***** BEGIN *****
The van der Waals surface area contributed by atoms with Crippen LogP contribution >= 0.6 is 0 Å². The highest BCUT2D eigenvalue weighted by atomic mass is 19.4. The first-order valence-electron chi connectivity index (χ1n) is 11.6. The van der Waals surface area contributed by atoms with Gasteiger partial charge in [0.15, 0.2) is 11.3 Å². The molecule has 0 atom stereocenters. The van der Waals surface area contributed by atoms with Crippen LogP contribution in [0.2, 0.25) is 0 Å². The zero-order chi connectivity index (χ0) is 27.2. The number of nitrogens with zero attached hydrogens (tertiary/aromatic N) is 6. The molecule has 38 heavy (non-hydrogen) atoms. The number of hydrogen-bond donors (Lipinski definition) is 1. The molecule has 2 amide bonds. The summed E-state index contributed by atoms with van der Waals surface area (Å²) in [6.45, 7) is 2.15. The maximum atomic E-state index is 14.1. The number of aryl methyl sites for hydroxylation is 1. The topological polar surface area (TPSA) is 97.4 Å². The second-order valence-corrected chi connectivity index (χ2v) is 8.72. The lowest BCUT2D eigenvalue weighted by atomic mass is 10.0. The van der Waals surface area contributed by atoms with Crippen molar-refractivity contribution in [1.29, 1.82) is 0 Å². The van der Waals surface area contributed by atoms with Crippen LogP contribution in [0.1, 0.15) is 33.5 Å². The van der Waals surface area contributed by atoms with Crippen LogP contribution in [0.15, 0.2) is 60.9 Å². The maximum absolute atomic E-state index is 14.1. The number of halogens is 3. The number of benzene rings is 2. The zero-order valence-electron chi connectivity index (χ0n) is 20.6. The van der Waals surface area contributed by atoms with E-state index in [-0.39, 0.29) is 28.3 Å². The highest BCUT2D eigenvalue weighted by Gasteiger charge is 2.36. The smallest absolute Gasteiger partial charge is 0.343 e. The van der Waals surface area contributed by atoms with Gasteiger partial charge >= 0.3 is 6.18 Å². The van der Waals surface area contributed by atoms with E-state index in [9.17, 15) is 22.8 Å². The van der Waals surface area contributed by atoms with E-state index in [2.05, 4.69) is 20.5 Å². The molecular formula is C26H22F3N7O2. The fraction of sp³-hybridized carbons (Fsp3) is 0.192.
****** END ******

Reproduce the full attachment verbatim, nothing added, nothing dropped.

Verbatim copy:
The van der Waals surface area contributed by atoms with Crippen LogP contribution >= 0.6 is 0 Å². The highest BCUT2D eigenvalue weighted by atomic mass is 19.4. The first-order valence-electron chi connectivity index (χ1n) is 11.6. The van der Waals surface area contributed by atoms with Gasteiger partial charge in [0.15, 0.2) is 11.3 Å². The molecule has 0 atom stereocenters. The van der Waals surface area contributed by atoms with Crippen LogP contribution in [0.2, 0.25) is 0 Å². The zero-order chi connectivity index (χ0) is 27.2. The number of nitrogens with zero attached hydrogens (tertiary/aromatic N) is 6. The molecule has 38 heavy (non-hydrogen) atoms. The number of hydrogen-bond donors (Lipinski definition) is 1. The molecule has 2 amide bonds. The summed E-state index contributed by atoms with van der Waals surface area (Å²) in [6.45, 7) is 2.15. The maximum atomic E-state index is 14.1. The number of aryl methyl sites for hydroxylation is 1. The topological polar surface area (TPSA) is 97.4 Å². The second-order valence-corrected chi connectivity index (χ2v) is 8.72. The lowest BCUT2D eigenvalue weighted by atomic mass is 10.0. The van der Waals surface area contributed by atoms with Crippen molar-refractivity contribution in [1.29, 1.82) is 0 Å². The van der Waals surface area contributed by atoms with Crippen LogP contribution in [0.1, 0.15) is 33.5 Å². The van der Waals surface area contributed by atoms with Crippen LogP contribution in [0.15, 0.2) is 60.9 Å². The maximum absolute atomic E-state index is 14.1. The number of halogens is 3. The number of benzene rings is 2. The zero-order valence-electron chi connectivity index (χ0n) is 20.6. The van der Waals surface area contributed by atoms with E-state index in [-0.39, 0.29) is 28.3 Å². The highest BCUT2D eigenvalue weighted by Gasteiger charge is 2.36. The smallest absolute Gasteiger partial charge is 0.343 e. The van der Waals surface area contributed by atoms with Gasteiger partial charge >= 0.3 is 6.18 Å². The van der Waals surface area contributed by atoms with E-state index in [9.17, 15) is 22.8 Å². The van der Waals surface area contributed by atoms with E-state index in [2.05, 4.69) is 20.5 Å². The molecular formula is C26H22F3N7O2. The fraction of sp³-hybridized carbons (Fsp3) is 0.192.